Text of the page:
Recent research into infosec practices among enterprise leaders shows that CISOs are losing confidence in password and pin-based MFA when compared to other security tools. It’s widely accepted that MFA has deep vulnerabilities: not only can it be bypassed entirely, but it also offers no protection once a user is authenticated, which leaves organizations vulnerable. That’s why enterprise infosec leaders are recognizing passwordless authentication as the next big thing in security.
The drawbacks of passwords are well known. They are hard to remember, easy to hack, and a general nuisance for both end users and security personnel. Yet passwords remain a staple of many organizations’ security frameworks; despite the fact that the cybersecurity industry has been calling for the death of passwords for nearly 20 years now.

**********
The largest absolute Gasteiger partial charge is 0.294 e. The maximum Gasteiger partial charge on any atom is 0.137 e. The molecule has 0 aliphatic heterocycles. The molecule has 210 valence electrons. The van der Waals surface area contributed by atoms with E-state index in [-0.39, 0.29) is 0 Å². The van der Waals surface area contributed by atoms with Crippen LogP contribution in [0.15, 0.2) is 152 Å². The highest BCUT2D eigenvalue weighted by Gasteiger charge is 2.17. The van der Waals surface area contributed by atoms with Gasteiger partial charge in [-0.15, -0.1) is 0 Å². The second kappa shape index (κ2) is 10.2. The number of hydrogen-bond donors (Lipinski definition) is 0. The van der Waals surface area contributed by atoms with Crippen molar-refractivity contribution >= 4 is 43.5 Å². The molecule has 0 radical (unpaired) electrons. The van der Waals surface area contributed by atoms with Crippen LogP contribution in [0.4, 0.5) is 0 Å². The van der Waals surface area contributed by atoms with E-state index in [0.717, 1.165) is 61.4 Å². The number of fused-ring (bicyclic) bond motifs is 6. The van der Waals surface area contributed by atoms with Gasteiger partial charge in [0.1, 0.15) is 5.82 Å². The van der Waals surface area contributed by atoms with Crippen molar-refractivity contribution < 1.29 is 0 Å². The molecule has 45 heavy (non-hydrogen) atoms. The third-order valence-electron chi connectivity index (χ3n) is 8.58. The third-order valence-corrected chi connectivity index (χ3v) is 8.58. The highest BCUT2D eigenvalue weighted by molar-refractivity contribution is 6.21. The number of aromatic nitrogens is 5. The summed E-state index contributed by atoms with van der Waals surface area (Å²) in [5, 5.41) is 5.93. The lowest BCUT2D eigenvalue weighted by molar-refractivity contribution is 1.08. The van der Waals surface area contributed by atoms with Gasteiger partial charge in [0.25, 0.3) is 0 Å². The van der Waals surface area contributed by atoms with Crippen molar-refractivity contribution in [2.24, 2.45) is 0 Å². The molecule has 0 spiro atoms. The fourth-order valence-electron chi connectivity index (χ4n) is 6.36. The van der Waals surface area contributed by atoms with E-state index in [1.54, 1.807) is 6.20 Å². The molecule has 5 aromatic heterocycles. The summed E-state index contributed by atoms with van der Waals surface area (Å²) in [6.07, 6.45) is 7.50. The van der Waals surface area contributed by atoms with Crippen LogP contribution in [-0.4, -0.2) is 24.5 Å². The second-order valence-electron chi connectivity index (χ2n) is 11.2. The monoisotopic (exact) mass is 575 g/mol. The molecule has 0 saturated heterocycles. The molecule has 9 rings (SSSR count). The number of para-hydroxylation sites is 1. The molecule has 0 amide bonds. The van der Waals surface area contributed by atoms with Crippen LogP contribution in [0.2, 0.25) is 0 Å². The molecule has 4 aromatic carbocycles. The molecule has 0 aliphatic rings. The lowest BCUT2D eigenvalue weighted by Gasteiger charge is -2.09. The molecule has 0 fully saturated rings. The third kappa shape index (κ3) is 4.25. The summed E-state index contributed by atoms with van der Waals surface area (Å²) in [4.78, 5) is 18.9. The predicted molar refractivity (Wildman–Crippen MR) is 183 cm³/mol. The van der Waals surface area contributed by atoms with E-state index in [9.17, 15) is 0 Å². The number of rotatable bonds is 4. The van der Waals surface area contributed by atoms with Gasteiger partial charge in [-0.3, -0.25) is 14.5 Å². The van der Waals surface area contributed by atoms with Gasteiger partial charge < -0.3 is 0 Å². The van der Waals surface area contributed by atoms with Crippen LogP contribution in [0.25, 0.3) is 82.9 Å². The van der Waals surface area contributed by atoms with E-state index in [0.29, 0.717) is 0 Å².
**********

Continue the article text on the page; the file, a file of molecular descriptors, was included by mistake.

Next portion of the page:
Survey data from 451 Research’s Voice of the Enterprise (VotE) service shows that just 61% of enterprises have deployed multi-factor authentication (MFA). This is well below other common security tools like firewalls (90%), email security (82%) and endpoint security (78%). Leaders are recognizing that traditional MFA is ultimately just a “Band-Aid” that replaces or augments the insecure password with an additional credential, which hackers can also compromise.
Passwordless authentication aims to improve adoption by making stronger forms of authentication more seamless. It fosters a more positive user experience by completely eliminating passwords or other “shared secrets” like usernames and shared secrets. Leading organizations are now adopting access control systems that offer continuous, risk-based authentication.
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